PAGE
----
This state-of-the-art diet plan will help you add muscle without gaining fat.
Bulking up: It’s a scary thought for many guys at the gym because it seems like there’s always a string attached. Everyone wants to add lean mass, but—and it’s a big but—a lot of us don’t like the idea of gaining bodyfat, even as little as a couple of pounds, which is the norm with most mass-gaining meal plans. Seriously, what’s the point of gaining 20 or 30 pounds if a good portion of that is fat? If you can’t see the muscle you’ve added, is it even worth having? In this case, we say no, which is why we provide you with the tools you need to add muscle while maintaining, not increasing, your current level of bodyfat.
The Question: How do I bulk up without adding unwanted pounds of fat
Building muscle requires an increase in calories; that is, to gain weight you must eat more calories than you burn each day. But if you go overboard and eat too much, you’ll kick-start the fat-storing process. So the key is to eat just enough to facilitate the muscle-gaining process but not so much that you’ll add fat along with it.
One way to do this is by controlling portion sizes at mealtime. For most meals (not including post-workout), aim to get 40-60 grams of protein and 40-80 grams of carbs, depending on your size; bigger guys weighing more than, say, 225 pounds will shoot for the higher end. The meal plan on the following pages gives a guide to particular food portions that will get you to these gram targets. Dietary fat should be as low as possible, except for healthy fats (from nuts, olive oil, fatty fish), which can amount to 5-10 grams per meal.
TIMING IS KEY
The Question: How do I bulk up without adding unwanted pounds of fat?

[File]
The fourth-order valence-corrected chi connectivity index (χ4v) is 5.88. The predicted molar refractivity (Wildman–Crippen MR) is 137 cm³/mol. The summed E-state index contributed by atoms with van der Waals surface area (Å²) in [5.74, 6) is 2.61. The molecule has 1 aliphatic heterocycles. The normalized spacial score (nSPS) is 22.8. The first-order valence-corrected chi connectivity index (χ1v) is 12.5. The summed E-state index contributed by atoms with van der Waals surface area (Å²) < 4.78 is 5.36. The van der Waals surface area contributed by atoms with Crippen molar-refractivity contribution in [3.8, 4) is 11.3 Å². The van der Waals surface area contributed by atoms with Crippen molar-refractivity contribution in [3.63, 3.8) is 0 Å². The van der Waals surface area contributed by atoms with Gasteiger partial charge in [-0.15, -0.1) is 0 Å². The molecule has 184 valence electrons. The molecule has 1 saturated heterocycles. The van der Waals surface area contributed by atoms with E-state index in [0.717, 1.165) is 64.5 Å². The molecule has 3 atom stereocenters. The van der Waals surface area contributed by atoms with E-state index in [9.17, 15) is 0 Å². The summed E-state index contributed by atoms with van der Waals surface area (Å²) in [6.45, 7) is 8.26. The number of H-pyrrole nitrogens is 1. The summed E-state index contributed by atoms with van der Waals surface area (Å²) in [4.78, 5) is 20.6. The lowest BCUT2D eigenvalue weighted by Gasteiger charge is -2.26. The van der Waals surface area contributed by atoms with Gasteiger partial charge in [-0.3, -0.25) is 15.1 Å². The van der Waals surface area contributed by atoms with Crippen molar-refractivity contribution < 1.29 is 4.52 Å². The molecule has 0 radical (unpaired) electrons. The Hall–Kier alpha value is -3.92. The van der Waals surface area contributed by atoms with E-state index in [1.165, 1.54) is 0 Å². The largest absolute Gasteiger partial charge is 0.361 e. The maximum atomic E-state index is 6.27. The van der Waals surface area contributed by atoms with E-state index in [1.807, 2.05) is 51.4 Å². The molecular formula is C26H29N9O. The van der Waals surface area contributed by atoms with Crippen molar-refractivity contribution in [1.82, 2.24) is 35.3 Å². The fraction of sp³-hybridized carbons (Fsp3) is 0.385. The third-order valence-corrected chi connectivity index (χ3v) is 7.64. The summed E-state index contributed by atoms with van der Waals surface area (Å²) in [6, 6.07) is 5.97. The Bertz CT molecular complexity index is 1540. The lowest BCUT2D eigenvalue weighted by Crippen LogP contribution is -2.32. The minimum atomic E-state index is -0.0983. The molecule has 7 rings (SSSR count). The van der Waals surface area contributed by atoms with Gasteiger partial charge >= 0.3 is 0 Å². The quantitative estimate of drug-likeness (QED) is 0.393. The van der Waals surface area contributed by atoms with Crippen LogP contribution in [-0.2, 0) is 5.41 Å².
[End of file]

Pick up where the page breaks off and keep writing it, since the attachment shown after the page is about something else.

Meal timing is the other key to staying lean while bulking up. When you eat not only supports mass gains but also plays a pivotal role in controlling bodyfat levels. If you’re trying to gain only quality mass, increase the size of your meals at breakfast and after training. These are the two times of day when muscles crave more calories and nutrients—at breakfast because you’re nutritionally depleted after a night’s sleep, and post-workout because the stressed muscles are in dire need of replenishment to jump-start the recovery process. Providing the body with what it can put to use during these windows facilitates optimum growth and keeps bodyfat levels down.
In short, smart growth—muscle sans bodyfat—is contingent on manipulating calorie intake. Yes, you have to eat more to gain mass, but when you eat more can determine whether you’ll gain fat or muscle. If you stick to a large breakfast and a substantial post-training meal and evenly divide your other meals into smaller portions, you can boost your total caloric intake, ensuring that those extra calories go to the muscles when they need them.